A French court yesterday found Continental Airlines and one of its mechanics guilty of involuntary manslaughter for their role in the 2000 Concorde crash that spelled the end of the supersonic airliner.
The airline, now United Continental Holdings following a merger, and aerospace group EADS must split 70 percent-30 percent any damages payable to families of victims of the crash, which killed 113 people, the court ruled.
The verdict exposes Continental and EADS to damages claims that could run to tens of millions of dollars.
The airline was fined 200,000 euros (US$266,000) by the court, and welder John Taylor was given a 15-month suspended prison sentence. The court also ordered Continental to pay Air France SA more than 1 million euros in damages.
Continental said it would appeal what it called an “absurd” verdict. Taylor’s lawyer said he would also appeal.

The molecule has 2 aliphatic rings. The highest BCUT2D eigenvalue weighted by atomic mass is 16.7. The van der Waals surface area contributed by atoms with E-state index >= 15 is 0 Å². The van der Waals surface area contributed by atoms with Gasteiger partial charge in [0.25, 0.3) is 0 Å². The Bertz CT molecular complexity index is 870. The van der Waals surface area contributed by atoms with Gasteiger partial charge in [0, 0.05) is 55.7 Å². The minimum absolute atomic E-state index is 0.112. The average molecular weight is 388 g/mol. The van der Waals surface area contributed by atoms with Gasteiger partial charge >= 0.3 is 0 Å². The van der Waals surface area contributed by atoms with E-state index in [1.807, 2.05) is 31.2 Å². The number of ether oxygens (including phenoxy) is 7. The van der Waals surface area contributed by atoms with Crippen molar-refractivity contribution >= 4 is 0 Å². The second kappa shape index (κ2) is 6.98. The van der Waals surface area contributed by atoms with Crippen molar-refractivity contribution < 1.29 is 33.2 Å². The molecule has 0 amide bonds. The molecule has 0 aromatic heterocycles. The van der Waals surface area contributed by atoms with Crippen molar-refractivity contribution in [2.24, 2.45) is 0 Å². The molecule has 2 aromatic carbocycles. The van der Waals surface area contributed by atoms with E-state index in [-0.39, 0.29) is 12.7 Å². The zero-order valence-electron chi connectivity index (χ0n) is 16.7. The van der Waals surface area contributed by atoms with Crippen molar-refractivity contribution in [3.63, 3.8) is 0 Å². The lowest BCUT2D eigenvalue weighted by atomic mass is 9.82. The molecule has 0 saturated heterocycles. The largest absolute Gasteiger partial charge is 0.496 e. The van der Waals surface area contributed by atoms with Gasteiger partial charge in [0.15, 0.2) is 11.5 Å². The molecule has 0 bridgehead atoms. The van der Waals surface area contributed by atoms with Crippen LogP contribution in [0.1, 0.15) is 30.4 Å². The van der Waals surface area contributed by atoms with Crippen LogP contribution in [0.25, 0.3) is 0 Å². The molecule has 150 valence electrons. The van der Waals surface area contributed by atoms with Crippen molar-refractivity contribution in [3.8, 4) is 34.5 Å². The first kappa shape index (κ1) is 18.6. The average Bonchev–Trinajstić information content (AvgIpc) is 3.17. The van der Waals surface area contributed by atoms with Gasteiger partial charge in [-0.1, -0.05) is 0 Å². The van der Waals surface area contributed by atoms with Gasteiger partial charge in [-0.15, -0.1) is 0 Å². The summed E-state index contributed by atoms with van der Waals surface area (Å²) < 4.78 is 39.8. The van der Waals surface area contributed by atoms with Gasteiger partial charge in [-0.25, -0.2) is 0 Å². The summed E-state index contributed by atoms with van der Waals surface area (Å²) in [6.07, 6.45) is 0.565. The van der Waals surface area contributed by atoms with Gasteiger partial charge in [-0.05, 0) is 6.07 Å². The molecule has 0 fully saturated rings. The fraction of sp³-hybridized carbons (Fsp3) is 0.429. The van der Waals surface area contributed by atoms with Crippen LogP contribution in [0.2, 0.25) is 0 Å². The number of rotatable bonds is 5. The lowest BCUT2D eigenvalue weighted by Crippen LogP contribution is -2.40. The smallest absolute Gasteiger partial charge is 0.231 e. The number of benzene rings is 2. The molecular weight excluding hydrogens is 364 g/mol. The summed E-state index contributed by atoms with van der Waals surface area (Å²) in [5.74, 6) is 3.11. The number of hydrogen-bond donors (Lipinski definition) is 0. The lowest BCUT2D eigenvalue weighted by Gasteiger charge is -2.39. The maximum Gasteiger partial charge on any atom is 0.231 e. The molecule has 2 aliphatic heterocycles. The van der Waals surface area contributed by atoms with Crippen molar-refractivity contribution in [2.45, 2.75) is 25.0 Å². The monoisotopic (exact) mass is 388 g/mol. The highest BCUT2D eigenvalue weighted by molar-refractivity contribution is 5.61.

“I do not understand how my client could be considered to have sole responsibility for the Concorde crash,” lawyer Francois Esclatine told French iTele television.
The court said EADS, which now owns the French factories that partly built the Concordes, had some civil liability in the crash.
The Air France Concorde, carrying mostly German tourists, was taking off from Paris on July 25, 2000, when an engine caught fire. Trailing a plume of flames, it crashed into a hotel near Charles de Gaulle airport.
The court in the town of Pontoise north of Paris blamed maintenance practices for the fact that a small piece of metal dropped off a Continental aircraft that took off just before the Concorde and punctured its tires, sending debris into the Concorde’s fuel tanks and sparking a fatal fire.
The court found three French aviation officials not guilty.
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